Flickr: TfL

Flickr: TfL

When Umesh Pandya discussed New Year’s Resolutions for 2013 with his wife Bhavi (an Optometrist), he made a commitment to help people living with sight loss, an issue “which remains close to our hearts”.

Since then his Wayfindr navigation system for partially sighted and blind users of transport has received support from Transport for London, Department for Transport (via the KTN promoted DfT T-TRIG grant scheme) and most recently from

“For me”, said Umesh on his latest blog post, “the Wayfindr standard is a perfect example of my belief that designing to be accessible to extreme users, helps create a product that is accessible and valuable to all”.

Latest trial at a major underground station

As a result of support from Google, last month (Friday 4 December 2015) Transport for London announced details of a further, extended, trial of Wayfindr at Euston London Underground station, the first installation of the iBeacons based system at a major station on the network.

This trial builds on a pilot project at Pimlico station in February 2015, and a cross-modal test of the technology extending the system to include a bus stop outside Pimlico station.

The bus stop trial investigated application of the Wayfindr standard across a wider transport environment and was supported by grant funding provided by the Department for Transport under its T-TRIG (Transport Technology Innovations Grant).

The trial, with support from Transport for London’s Technology & Innovation team, was considered successful. However, user feedback showed that addressing the challenge of navigating the Underground was a higher priority than navigating at surface level for many visually impaired users.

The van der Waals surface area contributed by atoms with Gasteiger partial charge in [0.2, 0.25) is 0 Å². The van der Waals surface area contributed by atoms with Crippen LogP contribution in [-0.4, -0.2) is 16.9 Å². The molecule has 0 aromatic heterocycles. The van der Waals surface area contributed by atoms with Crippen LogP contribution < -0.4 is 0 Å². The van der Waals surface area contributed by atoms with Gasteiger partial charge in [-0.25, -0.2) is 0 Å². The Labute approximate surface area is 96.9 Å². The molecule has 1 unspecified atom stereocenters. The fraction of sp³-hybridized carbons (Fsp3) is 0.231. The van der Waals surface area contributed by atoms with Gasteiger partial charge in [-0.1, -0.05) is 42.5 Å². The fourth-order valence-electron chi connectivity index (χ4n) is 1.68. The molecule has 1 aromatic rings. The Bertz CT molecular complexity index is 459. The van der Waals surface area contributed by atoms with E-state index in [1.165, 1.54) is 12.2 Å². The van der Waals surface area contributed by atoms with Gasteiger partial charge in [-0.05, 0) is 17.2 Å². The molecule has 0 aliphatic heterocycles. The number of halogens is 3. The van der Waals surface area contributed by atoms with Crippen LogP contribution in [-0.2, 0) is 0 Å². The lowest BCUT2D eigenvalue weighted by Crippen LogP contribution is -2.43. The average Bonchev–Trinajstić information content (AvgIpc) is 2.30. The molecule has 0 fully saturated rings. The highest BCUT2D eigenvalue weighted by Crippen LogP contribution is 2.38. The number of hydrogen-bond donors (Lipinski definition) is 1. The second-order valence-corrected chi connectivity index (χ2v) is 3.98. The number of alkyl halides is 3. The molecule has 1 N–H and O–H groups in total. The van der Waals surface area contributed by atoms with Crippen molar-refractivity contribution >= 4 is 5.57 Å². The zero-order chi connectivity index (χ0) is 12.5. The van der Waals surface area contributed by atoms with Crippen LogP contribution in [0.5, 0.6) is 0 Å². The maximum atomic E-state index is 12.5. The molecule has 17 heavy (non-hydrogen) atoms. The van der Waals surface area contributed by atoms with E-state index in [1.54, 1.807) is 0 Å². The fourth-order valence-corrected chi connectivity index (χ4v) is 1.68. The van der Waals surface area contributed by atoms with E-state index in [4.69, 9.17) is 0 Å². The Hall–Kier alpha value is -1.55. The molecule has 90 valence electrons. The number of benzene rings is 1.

Wayfindr is an open standard for audio-based navigation, stemming from a collaboration between ustwo (a digital product studio) and the RLSB Youth Forum – used to empower vision-impaired people to move independently through their environment. Wayfindr system uses Bluetooth Low Energy beacons to transmit a signal to mobile phones. The app is then able to locate the user and give audible directions to guide them through stations.

The latest trial guides participants through Euston Tube station, giving audio directions from a prototype smartphone app that interacts with beacons installed throughout the station.

LU commissioned the trial to find out if the system can work reliably across the Tube network and to test and refine Wayfindr’s standards for audio navigation.

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